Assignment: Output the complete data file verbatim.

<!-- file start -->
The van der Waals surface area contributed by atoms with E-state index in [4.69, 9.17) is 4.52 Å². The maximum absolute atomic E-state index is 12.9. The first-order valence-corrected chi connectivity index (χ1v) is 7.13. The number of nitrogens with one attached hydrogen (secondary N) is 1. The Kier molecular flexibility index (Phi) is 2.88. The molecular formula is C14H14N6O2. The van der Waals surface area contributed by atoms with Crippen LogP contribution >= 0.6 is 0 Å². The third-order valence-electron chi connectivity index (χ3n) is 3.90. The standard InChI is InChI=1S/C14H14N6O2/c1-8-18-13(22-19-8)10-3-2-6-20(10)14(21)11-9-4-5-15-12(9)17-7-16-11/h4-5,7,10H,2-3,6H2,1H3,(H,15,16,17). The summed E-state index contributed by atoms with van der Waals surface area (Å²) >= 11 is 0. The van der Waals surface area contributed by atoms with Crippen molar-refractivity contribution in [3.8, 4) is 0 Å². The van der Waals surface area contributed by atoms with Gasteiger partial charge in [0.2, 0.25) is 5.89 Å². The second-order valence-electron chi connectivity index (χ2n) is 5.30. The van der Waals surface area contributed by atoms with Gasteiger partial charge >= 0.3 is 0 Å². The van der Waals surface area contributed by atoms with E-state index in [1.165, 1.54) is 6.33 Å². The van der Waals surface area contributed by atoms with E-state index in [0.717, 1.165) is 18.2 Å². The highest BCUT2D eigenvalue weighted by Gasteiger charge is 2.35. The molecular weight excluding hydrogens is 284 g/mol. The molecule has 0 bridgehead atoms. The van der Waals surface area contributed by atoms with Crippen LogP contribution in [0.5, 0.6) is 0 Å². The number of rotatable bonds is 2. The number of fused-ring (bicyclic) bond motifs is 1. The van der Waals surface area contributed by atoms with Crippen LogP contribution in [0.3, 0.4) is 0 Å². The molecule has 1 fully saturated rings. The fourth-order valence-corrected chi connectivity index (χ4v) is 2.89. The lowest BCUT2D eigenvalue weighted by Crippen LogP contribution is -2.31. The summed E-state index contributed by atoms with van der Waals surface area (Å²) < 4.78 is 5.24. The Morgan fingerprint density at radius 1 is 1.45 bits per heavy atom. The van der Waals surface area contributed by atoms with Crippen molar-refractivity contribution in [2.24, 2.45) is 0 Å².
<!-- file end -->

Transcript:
The van der Waals surface area contributed by atoms with E-state index in [4.69, 9.17) is 4.52 Å². The maximum absolute atomic E-state index is 12.9. The first-order valence-corrected chi connectivity index (χ1v) is 7.13. The number of nitrogens with one attached hydrogen (secondary N) is 1. The Kier molecular flexibility index (Phi) is 2.88. The molecular formula is C14H14N6O2. The van der Waals surface area contributed by atoms with Crippen LogP contribution >= 0.6 is 0 Å². The third-order valence-electron chi connectivity index (χ3n) is 3.90. The standard InChI is InChI=1S/C14H14N6O2/c1-8-18-13(22-19-8)10-3-2-6-20(10)14(21)11-9-4-5-15-12(9)17-7-16-11/h4-5,7,10H,2-3,6H2,1H3,(H,15,16,17). The summed E-state index contributed by atoms with van der Waals surface area (Å²) >= 11 is 0. The van der Waals surface area contributed by atoms with Crippen molar-refractivity contribution in [3.8, 4) is 0 Å². The van der Waals surface area contributed by atoms with Gasteiger partial charge in [0.2, 0.25) is 5.89 Å². The second-order valence-electron chi connectivity index (χ2n) is 5.30. The van der Waals surface area contributed by atoms with Gasteiger partial charge >= 0.3 is 0 Å². The van der Waals surface area contributed by atoms with E-state index in [1.165, 1.54) is 6.33 Å². The van der Waals surface area contributed by atoms with E-state index in [0.717, 1.165) is 18.2 Å². The highest BCUT2D eigenvalue weighted by Gasteiger charge is 2.35. The molecular weight excluding hydrogens is 284 g/mol. The molecule has 0 bridgehead atoms. The van der Waals surface area contributed by atoms with Crippen LogP contribution in [0.5, 0.6) is 0 Å². The number of rotatable bonds is 2. The number of fused-ring (bicyclic) bond motifs is 1. The van der Waals surface area contributed by atoms with Crippen LogP contribution in [0.3, 0.4) is 0 Å². The molecule has 1 fully saturated rings. The fourth-order valence-corrected chi connectivity index (χ4v) is 2.89. The lowest BCUT2D eigenvalue weighted by Crippen LogP contribution is -2.31. The summed E-state index contributed by atoms with van der Waals surface area (Å²) < 4.78 is 5.24. The Morgan fingerprint density at radius 1 is 1.45 bits per heavy atom. The van der Waals surface area contributed by atoms with Crippen molar-refractivity contribution in [2.24, 2.45) is 0 Å².